Sustain Vol. 2

Solo Piano and Chamber Works

Karen Tarlow composer
Chen-Hsin Su composer
John Craven composer
Gordon Monahan composer
Ron Nagorcka composer
Kenneth A. Kuhn composer
Jim Puckett composer
Sarah Wallin-Huff composer
Bill Sherrill composer
John A. Carollo composer
Santiago Kodela composer

Release Date: April 23, 2021
Catalog #: NV6345
Format: Digital
21st Century
Solo Instrumental
Piano Trio

Two years after the release of SUSTAIN comes the long-anticipated follow-up, SUSTAIN VOL. 2. This fresh collection of works centered around the piano includes a range of contemporary compositional styles: tonal, atonal, and everything in between. This volume features a new cast of composers and performers, with contributions by Sarah Wallin-Huff, Karen Tarlow, Chen-Hsin Su, Bill Sherrill, Jim Puckett, Ron Nagorcka, Gordon Monahan, Kenneth A. Kuhn, Santiago Kodela, John Craven, and John A. Carollo. The album’s varied soundscapes and arrangements—including solo piano, piano and saxophone, and piano and strings—constantly surprise and delight the ear. A fitting sequel to the first installment, SUSTAIN VOL. 2 is steeped in the dynamic complexity piano music offers.


Hear the full album on YouTube

"There are some true gems here"

American Record Guide

Track Listing & Credits

# Title Composer Performer
01 Toccata prestidigita Karen A. Tarlow Randall Hodgkinson, piano 6:13
02 Caprice "Hesitation" Chen-Hsin Su Lucie Kaucká, piano 3:25
03 Turning Up the Heat John Craven Lucie Kaucká, piano 6:22
04 Turkey Track Horizon Gordon Monahan Gordon Monahan, piano 8:05
05 Leaves Ron Nagorcka Randall Hodgkinson, piano 5:10
06 The Journey Is My Home Ron Nagorcka Randall Hodgkinson, piano 3:29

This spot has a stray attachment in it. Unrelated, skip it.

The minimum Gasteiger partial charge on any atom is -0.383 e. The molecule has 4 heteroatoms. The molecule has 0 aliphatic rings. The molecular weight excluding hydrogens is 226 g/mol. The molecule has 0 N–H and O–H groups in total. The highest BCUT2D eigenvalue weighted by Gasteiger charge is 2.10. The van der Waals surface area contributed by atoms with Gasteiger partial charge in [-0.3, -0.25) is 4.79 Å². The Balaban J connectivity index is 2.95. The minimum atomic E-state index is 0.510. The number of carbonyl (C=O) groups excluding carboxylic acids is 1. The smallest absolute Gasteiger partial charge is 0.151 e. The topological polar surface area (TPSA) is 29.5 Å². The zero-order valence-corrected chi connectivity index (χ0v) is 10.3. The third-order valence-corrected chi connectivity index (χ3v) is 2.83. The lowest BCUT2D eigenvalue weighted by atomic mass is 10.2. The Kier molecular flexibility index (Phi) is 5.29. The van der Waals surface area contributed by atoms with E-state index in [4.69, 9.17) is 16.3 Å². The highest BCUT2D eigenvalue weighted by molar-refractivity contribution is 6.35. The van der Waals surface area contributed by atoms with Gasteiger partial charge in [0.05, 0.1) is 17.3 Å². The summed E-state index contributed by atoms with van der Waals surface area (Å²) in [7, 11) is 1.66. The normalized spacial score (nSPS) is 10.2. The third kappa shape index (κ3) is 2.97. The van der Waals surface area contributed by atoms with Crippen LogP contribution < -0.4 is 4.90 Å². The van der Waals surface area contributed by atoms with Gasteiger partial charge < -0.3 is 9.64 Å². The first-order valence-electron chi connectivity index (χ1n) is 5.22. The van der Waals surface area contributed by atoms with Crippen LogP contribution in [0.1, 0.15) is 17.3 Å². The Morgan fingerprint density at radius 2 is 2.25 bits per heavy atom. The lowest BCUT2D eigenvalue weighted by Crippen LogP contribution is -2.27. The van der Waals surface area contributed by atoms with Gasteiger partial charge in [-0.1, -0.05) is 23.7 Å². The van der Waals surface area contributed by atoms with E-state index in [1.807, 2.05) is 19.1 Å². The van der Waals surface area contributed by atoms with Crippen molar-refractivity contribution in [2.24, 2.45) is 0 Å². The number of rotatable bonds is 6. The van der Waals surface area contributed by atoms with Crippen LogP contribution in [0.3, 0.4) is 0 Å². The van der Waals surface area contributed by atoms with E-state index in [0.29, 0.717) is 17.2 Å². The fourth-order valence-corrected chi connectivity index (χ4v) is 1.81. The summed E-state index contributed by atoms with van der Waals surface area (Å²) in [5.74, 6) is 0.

07 Of What Might Have Been Kenneth A. Kuhn Gabriela Diaz, violin; Yoko Hagino, piano 2:10
08 Nocturne Jim Puckett Lucie Kaucká, piano; Pavel Zlámal, tenor saxophone 3:12
09 The Reluctant Carnie Sarah Wallin-Huff Lucie Kaucká, piano 3:25
10 Toccata "Short 'n Sweet" Bill Sherrill Lucie Kaucká, piano 1:03
11 Piano Etudes, Book 1 "Maladies": No. 6, Incystence John A. Carollo Lucie Kaucká, piano 5:53
12 Bewildered Soliloquies (Live) Santiago Kodela Fidelio Trio | Darragh Morgan, violin; Deirdre Cooper, cello; Mary Dullea, piano 5:26

Track 1, 5-7
Recorded July 7, 10, 2020 at Futura Productions in Roslindale MA
Session Producer Brad Michel
Session Engineer John Weston
Assistant Engineer (Track 1) Travis Karpak

Track 2-3, 8-9, 10-11
Recorded May 12, 25, September 14, 15, 2020 at Reduta Hall in Olomouc, Czech Republic
Session Producer Vít Mužík
Session Engineer Jan Košulič

Turkey Track Horizon
Recorded July 14 and 23, 2020 at LIVELab, McMaster University in Hamilton ON, Canada
Session Engineer, Editing & Mixing John Oswald
© Gordon Monahan SOCAN

Bewildered Soliloquies
Recorded live July 2019 at the National Concert Hall in Dublin, Ireland
Session Producer Michael Riordan
Session Engineer, Mixing Dave McCunne
Session Engineer, Mastering Bob Katz

Executive Producer Bob Lord

Executive A&R Sam Renshaw
A&R Director Brandon MacNeil
A&R Danielle Lewis, Quinton Blue, Chris Robinson, Jacob Smith

VP, Audio Production Jeff LeRoy
Recording Sessions Director Levi Brown
Audio Director, Editing & Mixing (2, 3, 8-11) Lucas Paquette
General Manager of Audio & Sessions Jan Košulič
Editing & Mixing (1, 5-7) Brad Michel
Mastering Shaun Michaud

VP, Design & Marketing Brett Picknell
Art Director Ryan Harrison
Design Edward A. Fleming
Publicity Patrick Niland, Sara Warner

Artist Information

Karen A. Tarlow


Born in the Boston MA area, Karen A. Tarlow now lives in Western Massachusetts and composes music on commission. She has written for a wide range of vocal and instrumental forces, including ballets, solo and chamber works, choral music and music for orchestra. Most recently (2011), she composed a new work for Mak’hela: The Jewish Chorus of Western Massachusetts; new music for the Da Camera Singers; and completed music for a series of multi-media ballets and puppet shows for children for Picture Book Theatre and the Eric Carle Museum of Picture Book Art.

Chen-Hsin Su


Su Chen-Hsin was born in Chiayi City, Taiwan in 1989. He is a licensed doctor who graduated from the Department of Medicine at China Medical University, Taichung, Taiwan, in 2015. Su has been in psychiatry residency training programs at the Taoyuan Psychiatric Center, Taiwan since August 2017.

John J. Craven